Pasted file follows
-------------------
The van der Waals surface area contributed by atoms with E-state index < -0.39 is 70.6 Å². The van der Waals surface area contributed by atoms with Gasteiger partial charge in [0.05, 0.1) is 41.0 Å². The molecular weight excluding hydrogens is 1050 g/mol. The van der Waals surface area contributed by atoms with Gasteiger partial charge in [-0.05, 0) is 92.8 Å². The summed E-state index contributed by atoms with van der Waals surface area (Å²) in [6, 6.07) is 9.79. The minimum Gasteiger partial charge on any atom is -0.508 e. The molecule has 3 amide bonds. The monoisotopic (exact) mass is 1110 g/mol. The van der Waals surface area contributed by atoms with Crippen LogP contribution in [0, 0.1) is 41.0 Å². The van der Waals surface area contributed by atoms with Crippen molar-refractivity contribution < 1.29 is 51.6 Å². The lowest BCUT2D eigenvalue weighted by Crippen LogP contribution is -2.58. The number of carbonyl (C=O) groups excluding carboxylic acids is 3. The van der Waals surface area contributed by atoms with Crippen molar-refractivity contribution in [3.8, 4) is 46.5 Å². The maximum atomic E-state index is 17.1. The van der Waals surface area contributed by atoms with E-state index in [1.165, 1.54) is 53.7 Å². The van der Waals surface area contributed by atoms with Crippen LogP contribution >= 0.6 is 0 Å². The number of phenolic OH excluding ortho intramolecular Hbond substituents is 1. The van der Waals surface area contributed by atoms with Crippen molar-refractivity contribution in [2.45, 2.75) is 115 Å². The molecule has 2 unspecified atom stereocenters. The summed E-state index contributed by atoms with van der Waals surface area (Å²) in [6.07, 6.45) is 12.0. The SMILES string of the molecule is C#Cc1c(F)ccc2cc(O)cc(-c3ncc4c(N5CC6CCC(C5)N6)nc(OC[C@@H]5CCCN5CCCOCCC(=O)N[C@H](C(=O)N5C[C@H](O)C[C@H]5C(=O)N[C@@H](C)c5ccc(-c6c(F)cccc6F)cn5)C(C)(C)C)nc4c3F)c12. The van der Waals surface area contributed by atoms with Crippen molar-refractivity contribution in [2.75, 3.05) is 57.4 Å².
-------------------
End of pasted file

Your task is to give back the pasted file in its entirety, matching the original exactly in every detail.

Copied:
The van der Waals surface area contributed by atoms with E-state index < -0.39 is 70.6 Å². The van der Waals surface area contributed by atoms with Gasteiger partial charge in [0.05, 0.1) is 41.0 Å². The molecular weight excluding hydrogens is 1050 g/mol. The van der Waals surface area contributed by atoms with Gasteiger partial charge in [-0.05, 0) is 92.8 Å². The summed E-state index contributed by atoms with van der Waals surface area (Å²) in [6, 6.07) is 9.79. The minimum Gasteiger partial charge on any atom is -0.508 e. The molecule has 3 amide bonds. The monoisotopic (exact) mass is 1110 g/mol. The van der Waals surface area contributed by atoms with Crippen LogP contribution in [0, 0.1) is 41.0 Å². The van der Waals surface area contributed by atoms with Crippen molar-refractivity contribution < 1.29 is 51.6 Å². The lowest BCUT2D eigenvalue weighted by Crippen LogP contribution is -2.58. The number of carbonyl (C=O) groups excluding carboxylic acids is 3. The van der Waals surface area contributed by atoms with Crippen molar-refractivity contribution in [3.8, 4) is 46.5 Å². The maximum atomic E-state index is 17.1. The van der Waals surface area contributed by atoms with E-state index in [1.165, 1.54) is 53.7 Å². The van der Waals surface area contributed by atoms with Crippen LogP contribution >= 0.6 is 0 Å². The number of phenolic OH excluding ortho intramolecular Hbond substituents is 1. The van der Waals surface area contributed by atoms with Crippen molar-refractivity contribution in [2.45, 2.75) is 115 Å². The molecule has 2 unspecified atom stereocenters. The summed E-state index contributed by atoms with van der Waals surface area (Å²) in [6.07, 6.45) is 12.0. The SMILES string of the molecule is C#Cc1c(F)ccc2cc(O)cc(-c3ncc4c(N5CC6CCC(C5)N6)nc(OC[C@@H]5CCCN5CCCOCCC(=O)N[C@H](C(=O)N5C[C@H](O)C[C@H]5C(=O)N[C@@H](C)c5ccc(-c6c(F)cccc6F)cn5)C(C)(C)C)nc4c3F)c12. The van der Waals surface area contributed by atoms with Crippen molar-refractivity contribution in [2.75, 3.05) is 57.4 Å².